Executive Compensation is a broad term used to describe various compensation agreements and packages. Such compensation is often tied to performance and/or retention conditions . These compensation packages can be offered at the start of an employee's employment or at anytime thereafter. Executive Compensation agreements are increasingly offered with a myriad of employee obligations such as restrictive covenants.
Employees should also be aware of the different forms that compensation in these agreements can take as well as the implications of each form of compensation. Equity award agreements can award employees either the full value of the underlying equity, or they may provide only for the appreciation value of the equity between two specified points in time. Restricted stock and restricted stock units fall into the former category, while stock appreciation rights and options fall into the latter.
Deferred compensation in these agreements usually vests according to specified vesting schedules and conditions or they may be subject to forfeiture provisions. Employees who are terminated or who resign should make sure to fully understand any obligations and vesting conditions in their agreements as well as any potential effect subsequent agreements (such as separation agreements) may have on their compensation agreements.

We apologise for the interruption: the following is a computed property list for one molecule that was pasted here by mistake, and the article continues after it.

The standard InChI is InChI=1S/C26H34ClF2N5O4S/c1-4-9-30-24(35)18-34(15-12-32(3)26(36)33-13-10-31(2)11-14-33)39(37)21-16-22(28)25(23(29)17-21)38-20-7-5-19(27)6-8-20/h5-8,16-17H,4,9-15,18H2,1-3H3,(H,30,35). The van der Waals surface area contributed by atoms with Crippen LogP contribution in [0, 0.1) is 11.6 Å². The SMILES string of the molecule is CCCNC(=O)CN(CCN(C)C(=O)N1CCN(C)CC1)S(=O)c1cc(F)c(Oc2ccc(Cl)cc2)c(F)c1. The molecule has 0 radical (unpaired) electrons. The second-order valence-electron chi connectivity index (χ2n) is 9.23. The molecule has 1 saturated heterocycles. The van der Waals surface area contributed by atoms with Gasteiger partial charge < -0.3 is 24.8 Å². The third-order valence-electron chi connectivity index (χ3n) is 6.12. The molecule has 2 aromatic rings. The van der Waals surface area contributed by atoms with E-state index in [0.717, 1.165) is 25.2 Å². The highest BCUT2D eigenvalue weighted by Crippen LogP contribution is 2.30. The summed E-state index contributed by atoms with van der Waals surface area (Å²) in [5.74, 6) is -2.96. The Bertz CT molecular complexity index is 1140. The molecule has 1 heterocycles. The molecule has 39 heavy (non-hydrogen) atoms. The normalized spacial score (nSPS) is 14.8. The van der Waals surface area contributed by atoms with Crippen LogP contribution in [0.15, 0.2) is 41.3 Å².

Issues regarding vesting, payments, and forfeiture often arise when an employee resigns or is terminated. An employee's right to receive their deferred compensation will often depend both on the language of the award agreement as well as various legal principles, which can be quite different depending on which state governs the agreement. Employee's should consult with experienced and knowledgeable executive compensation attorneys to make sure they receive all of the compensation they are legally entitled to.
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